CoRev Agricultural economics is fraught with hazards. We all know that. What some of us dislike is this quaint idea that farmers are in love with free markets. They’re not. Farmers live and die by government largesse. The central problem today is that farmers overproduce and rely upon government programs to keep the party going. Markets have been telling us for years that dairy farmers are producing way too much milk and cheese. Same with corn. Same with soybeans. Same with wheat. Markets are telling us that we need fewer farmers. Cattle, hog and poultry farms generate a lot of negative externalities that the rest of us have to pay for. But farmers are over represented in state governments and in Congress, so the rest of us have to subsidize the lifestyles of rural farmers with ridiculous dairy subsidies, ethanol mandates, fructose subsidies, actuarially unsound insurance programs and unhelpful international frictions. Very few farmers actually make a living as full time farmers. Most are either hired by Big Ag companies that actually own the megafarms or they work outside jobs that allow them to take time off during planting and harvesting time. There are a lot of gentleman farmers who are more interested in the romance of rural living than the actual economics. Farming today is less about economics and more about some imagined lifestyle.
2slugs, you make my case. Your comments re: farm support are all true, and your implication is they are not necessary. That also is true UP UNTIL THAT DISASTROUS SEASON, when farm products are no longer readily available. China appears to be on the verge of another potential famine year. Thinking it could never happen here, and resenting the programs assuring it doesn’t is the amazement.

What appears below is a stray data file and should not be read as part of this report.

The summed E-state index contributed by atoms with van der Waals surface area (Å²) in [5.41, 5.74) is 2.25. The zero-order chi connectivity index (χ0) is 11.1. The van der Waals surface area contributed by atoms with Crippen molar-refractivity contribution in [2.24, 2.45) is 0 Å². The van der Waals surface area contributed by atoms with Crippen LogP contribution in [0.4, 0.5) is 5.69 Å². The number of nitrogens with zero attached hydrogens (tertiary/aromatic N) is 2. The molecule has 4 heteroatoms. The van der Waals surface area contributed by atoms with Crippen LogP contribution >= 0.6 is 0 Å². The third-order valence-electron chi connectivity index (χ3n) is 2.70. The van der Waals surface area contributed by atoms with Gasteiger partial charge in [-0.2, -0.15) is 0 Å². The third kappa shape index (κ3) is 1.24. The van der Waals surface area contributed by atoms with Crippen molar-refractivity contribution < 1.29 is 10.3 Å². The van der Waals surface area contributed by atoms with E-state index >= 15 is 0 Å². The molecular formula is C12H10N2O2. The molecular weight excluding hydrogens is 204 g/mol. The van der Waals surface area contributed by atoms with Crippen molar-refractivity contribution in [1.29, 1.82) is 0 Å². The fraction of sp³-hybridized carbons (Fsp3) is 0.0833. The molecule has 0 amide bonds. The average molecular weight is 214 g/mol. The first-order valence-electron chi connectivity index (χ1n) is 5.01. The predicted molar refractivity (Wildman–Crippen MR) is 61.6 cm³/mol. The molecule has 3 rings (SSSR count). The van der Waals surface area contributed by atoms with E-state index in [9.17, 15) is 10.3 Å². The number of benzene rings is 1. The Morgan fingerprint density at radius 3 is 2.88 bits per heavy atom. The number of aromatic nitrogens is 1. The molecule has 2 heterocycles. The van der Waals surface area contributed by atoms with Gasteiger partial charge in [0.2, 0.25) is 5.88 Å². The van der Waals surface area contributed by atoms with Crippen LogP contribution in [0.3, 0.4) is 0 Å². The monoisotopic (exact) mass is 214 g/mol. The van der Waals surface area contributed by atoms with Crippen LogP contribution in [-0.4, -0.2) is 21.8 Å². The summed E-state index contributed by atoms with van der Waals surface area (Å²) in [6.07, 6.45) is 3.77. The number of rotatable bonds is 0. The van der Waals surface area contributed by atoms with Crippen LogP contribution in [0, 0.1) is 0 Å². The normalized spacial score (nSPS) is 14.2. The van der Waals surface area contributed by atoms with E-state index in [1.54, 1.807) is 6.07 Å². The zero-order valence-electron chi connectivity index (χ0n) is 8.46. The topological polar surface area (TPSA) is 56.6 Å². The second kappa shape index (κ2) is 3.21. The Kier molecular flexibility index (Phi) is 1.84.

Wait – China farm production goes down and this someone hurts American farmers? In the absence of a Trump trade war – less Chinese production means Chinese consumers buy more US farm products.
Good God CoRev – please take a basic course in international economics.
CoRev Most corn goes into gas tanks and sugary drinks. The world won’t end if we produce less corn. If you’re worried about famines, then you really ought to be concerned about the consequences of overproduction of corn, soybeans, wheat, beef, pork, sheep, poultry and seafood.
PGL, please stop showing you ignorance over agriculture.
2slugs, another ignorant comment. Most corn is used for animal feed not sugary drinks. The 2nd highest US use is in ethanol production, a renewable source of energy demanded by liberals. https://www.iowacorn.org/corn-uses
Only thinking economically would anyone say: “If you’re worried about famines, then you really ought to be concerned about the consequences of overproduction of corn, soybeans, wheat, beef, pork, sheep, poultry and seafood.” These are annually produced products within a country. Didn’t we just have an article about trade deficits and even poor ignorant PGL understands the impact on our markets of food stuff shortages apparently imminent in China. Can you guess why that China food shortage is happening?
Farm supports are a form of socialism. It is a form of socialism that benefits farmers and those their farms feed. Too bad the ideological wastelands do not understand the painfully obvious truth. We live in a hybrid economy because pure free markets would destroy more then they would create. The result would be feudal land use and monopolistic behavior in other sectors. To the detriment of nearly all of the population. Pure socialism works equally poorly because it kills incentives and leads to corruption. And ultimately the same feudal and monopolistic place that pure capitalism and pure free markets end in.